Griffin: No, because I think every pitcher is different, so I don’t think you go out and blatantly mimic him. But his front side is really good, his mound presence is really good. The way he attacks hitters, he doesn’t give them any credit. He’s like, 'I’m better than you no matter what. I’m gonna go out and shove it,' you know. So that mental approach that he has is really great.
The Star: Have you picked his brain at all on how he developed that? Was he kind of in the same spot as you?
Griffin: Not really. I’ve talked to him in bits and pieces.
He said he was young when he made it to the big leagues, and he said he was probably too young when he made it to the big leagues. So, you know, it was a learning experience for him. I’m glad I’ve been able to have that learning experience already in the minor leagues.
The front office here always tells us, like, you’re gonna have struggles in the big leagues. Everybody is. So if you’ve already had them in the minor leagues, you know how to overcome them. You know, you can overcome them a lot faster once you get to the big leagues. So I think that’s a big advantage. And that’s something, you know, he flew through the minor leagues and he didn’t really have so many bumps in the road. But he got to the big leagues and he had some struggles, I think, and he went and just overcame them and he’s been really great ever since.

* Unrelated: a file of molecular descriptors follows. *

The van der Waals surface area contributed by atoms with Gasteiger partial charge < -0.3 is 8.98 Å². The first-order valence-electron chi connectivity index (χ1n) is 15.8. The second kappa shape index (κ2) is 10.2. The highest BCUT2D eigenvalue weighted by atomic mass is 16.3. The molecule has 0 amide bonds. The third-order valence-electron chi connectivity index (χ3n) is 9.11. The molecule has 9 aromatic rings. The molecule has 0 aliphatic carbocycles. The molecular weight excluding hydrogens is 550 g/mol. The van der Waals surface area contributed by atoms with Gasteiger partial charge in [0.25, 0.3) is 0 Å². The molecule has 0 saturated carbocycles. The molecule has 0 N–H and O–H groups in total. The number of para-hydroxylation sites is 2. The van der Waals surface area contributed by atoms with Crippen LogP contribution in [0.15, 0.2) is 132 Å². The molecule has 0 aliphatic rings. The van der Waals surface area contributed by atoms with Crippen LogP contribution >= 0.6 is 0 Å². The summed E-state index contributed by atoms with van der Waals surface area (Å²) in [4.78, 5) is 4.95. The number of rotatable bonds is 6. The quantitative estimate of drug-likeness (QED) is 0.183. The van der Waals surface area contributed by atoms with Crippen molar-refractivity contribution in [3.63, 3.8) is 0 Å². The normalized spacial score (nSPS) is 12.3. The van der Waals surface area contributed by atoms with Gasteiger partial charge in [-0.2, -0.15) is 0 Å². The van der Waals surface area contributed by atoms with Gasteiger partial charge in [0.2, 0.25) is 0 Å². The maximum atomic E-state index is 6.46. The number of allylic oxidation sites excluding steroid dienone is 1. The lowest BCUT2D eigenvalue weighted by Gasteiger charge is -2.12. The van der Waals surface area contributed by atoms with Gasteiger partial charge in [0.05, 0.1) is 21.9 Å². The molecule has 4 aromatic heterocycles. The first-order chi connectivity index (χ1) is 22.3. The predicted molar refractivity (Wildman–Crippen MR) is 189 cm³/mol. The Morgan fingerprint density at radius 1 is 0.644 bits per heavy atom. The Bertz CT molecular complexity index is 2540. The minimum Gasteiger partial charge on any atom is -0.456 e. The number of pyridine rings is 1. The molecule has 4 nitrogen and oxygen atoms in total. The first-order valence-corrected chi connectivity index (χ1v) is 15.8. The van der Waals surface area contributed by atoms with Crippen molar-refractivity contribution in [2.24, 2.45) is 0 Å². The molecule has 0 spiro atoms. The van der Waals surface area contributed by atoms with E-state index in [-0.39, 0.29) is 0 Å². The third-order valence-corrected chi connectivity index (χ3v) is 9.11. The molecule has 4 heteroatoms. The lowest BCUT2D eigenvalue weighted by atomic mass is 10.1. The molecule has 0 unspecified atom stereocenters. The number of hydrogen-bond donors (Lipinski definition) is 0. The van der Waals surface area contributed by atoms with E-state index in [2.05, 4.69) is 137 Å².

The Star: So those struggles that you had, they haven’t really discouraged you?
Griffin: Not at all. Especially the year that I had last year was encouraging. So I know my stuff plays and I’m able to get guys out with the stuff that I have. So just going into this year, you know, I kinda go after the same mental approach and use my stuff and attack hitters the same way and see how it plays out.
The Star: Getting through the end of camp, do you have an ideal situation, as far as your development and your growth goes, what is it that you want to learn? What’s your number-one goal you want to get from this?
Griffin: You know, just learning experience. I wanna take in all the baseball knowledge that I can. I’m gonna fill it up and be able to use that to get to the big leagues. That’s the goal. That’s been the goal since I was a kid and the goal since I got drafted. My time will come. It’s not something you really wanna just rush into. You don’t wanna get into the big leagues too soon, like I was saying. But at the same time you wanna get there. But you wanna be able to get there and be prepared.
So that would be the big thing is just take in all the knowledge here that you can that can mentally prepare you for that time when the call comes.